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Milestone Decisions: Checkpoints for Acquisition Success

Integrity just completed relocation to an expanded new headquarters this week, custom-built to meet the needs and goals of the business in 2015 and beyond. Like any major project, it involved complex planning, thousands of individual decisions, and frequent deadlines that had to be met to move on to the next phase, and ultimately project success.

How did our team know it was on track in the complicated year-long process? It used classic project management techniques, including Milestone Decisions, a concept explored by Integrity Technical Director Michael Ipsaro in the article below.  Here’s his take on why Milestone Decisions are important and how organizations and federal agencies alike can reach them.

By Michael Ipsaro

Milestones PhotoYour agency just received a legislative mandate to implement a capability by a specific date. The mission could range from expanding a capability, to improving security at a checkpoint, to meeting an estimated surge in demand for transactions in a compressed time period. It may take months or years to accomplish the mission. You may be looking down the road to the final outcome, but you’ll have a much tougher time getting there if you don’t build in a series of milestones along the way.

I recommend five ways to achieve a successful milestone decision, but first a reminder on why they’re so important.

Why Milestone Decisions Matter

Many federal agencies have acquisition management roadmaps or decision-support processes that forge knowledge into action through logically structured stages and gates. The gates or significant events are often called milestones and require certain criteria to be met before making the decision to complete a previous stage, and proceed to the next stage of the process.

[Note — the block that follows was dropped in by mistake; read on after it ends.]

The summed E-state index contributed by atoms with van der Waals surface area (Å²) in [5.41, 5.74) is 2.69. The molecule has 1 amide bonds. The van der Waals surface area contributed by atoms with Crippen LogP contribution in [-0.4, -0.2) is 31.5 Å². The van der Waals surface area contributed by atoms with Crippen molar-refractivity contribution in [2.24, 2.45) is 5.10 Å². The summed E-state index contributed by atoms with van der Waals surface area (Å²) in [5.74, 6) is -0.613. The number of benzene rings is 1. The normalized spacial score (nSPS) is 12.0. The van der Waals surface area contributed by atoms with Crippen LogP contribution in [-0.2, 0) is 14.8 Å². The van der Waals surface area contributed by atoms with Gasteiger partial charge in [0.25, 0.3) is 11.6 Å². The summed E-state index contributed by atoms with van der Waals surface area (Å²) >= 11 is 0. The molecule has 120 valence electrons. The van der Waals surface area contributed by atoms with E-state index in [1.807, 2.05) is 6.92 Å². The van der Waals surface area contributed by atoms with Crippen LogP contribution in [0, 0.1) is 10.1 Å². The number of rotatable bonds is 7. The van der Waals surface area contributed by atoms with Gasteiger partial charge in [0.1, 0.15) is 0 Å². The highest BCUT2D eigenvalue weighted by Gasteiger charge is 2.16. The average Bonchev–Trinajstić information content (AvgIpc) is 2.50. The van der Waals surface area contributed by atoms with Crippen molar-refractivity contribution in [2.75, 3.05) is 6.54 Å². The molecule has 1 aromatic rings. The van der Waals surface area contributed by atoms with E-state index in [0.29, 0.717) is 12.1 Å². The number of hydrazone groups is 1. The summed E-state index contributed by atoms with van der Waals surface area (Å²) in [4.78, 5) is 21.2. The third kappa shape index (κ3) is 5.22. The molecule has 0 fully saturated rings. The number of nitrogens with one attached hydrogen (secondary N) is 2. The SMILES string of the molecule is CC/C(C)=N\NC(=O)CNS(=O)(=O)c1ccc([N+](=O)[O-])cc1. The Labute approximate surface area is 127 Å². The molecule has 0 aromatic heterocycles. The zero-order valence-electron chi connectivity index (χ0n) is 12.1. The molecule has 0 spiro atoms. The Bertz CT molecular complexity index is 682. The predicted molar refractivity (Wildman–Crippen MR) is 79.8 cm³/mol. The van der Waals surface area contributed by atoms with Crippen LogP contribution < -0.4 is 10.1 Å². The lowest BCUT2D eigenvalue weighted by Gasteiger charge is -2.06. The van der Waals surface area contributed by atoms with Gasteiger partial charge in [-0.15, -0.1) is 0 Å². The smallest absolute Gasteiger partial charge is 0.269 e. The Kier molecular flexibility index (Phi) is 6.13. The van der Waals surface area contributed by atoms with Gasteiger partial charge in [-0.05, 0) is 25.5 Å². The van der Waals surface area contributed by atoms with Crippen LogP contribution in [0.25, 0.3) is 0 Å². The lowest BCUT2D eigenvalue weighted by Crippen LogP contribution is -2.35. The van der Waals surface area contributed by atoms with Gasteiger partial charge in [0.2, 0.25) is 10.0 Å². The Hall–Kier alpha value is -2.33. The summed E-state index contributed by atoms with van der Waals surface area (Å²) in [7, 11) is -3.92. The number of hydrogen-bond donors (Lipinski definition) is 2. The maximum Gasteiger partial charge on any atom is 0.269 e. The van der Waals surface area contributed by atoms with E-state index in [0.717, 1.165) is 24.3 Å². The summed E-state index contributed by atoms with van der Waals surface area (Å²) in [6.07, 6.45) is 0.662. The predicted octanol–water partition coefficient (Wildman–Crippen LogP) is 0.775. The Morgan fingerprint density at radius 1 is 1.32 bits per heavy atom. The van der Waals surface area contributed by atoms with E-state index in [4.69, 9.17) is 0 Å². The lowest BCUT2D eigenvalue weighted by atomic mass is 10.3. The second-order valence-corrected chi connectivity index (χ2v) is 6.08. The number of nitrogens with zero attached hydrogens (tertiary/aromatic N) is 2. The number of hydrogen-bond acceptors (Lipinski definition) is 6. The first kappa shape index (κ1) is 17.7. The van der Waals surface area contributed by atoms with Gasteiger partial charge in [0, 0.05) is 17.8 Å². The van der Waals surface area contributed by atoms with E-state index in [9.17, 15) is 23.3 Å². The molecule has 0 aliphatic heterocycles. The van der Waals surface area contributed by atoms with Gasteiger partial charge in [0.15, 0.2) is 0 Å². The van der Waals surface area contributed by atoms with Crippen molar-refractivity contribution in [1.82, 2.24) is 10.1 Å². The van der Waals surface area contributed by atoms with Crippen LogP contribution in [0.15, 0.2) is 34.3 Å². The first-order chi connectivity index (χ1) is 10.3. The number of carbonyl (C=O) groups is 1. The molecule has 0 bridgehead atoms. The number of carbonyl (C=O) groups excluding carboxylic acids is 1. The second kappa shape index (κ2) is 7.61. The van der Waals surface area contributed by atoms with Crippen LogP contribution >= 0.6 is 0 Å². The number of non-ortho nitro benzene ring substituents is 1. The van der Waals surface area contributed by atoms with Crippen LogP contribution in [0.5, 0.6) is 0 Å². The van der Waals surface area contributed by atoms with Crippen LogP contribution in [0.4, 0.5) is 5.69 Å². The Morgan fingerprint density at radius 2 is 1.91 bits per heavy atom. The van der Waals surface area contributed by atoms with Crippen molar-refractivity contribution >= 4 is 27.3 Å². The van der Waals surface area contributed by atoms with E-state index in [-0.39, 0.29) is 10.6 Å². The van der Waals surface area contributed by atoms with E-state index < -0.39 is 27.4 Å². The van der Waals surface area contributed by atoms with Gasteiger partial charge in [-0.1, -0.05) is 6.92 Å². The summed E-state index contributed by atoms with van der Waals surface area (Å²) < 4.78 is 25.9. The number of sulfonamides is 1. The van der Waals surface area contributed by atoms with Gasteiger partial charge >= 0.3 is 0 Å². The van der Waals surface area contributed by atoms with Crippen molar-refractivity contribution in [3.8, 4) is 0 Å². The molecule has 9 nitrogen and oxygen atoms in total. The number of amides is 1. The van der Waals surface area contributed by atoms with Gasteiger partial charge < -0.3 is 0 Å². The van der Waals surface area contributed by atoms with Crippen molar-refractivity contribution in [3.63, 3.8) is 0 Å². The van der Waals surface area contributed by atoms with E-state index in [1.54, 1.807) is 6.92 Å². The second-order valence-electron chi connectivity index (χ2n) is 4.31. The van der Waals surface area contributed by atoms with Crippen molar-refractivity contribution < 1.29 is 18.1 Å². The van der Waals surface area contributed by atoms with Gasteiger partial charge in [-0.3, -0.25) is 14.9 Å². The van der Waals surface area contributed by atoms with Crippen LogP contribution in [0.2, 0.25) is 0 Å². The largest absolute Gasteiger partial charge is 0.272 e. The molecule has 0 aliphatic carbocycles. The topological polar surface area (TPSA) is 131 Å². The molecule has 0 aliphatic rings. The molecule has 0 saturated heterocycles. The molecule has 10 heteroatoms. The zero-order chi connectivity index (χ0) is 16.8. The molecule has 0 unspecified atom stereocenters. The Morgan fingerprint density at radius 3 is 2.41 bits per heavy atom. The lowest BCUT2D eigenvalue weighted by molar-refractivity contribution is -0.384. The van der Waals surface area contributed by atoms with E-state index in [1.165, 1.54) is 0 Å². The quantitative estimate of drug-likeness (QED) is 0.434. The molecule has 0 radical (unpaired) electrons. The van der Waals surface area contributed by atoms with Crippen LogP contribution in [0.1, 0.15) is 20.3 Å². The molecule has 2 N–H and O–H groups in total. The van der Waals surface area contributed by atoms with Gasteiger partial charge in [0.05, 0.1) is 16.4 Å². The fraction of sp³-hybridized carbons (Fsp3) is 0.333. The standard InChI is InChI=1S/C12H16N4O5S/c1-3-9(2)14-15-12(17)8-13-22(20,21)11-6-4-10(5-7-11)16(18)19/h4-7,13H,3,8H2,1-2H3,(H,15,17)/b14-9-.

For example, moving to award a development contract based on results from the previous phase where the most cost-effective and aligned solution was selected; a program requesting approval to field a solution after completing successful live or operational testing.

The milestones offer an opportunity for implementation teams to demonstrate knowledge and progress to date to formal review boards. These bodies are typically comprised of key stakeholders, such as end users, and oversight groups. With missions and budgets at stake, these milestones can show how the program is managing risk. For example, the program could present outputs of its risk management plan that shows a thorough treatment of risk identification, assessment, analysis, and mitigation. Further, at a milestone review, a program could communicate a change in acquisition strategy based on lessons learned from the results of a previous phase or project.

SMART Criteria imageTake milestone decisions seriously. A successful milestone demonstrates the program is gleaning knowledge and making progress in doing the right things to meet mission. This can help defend existing resources, or if needed, garner new ones. Also, achieving a successful milestone decision on the first pass can help you avoid the kind of delays and rework that increase cost and jeopardize mission.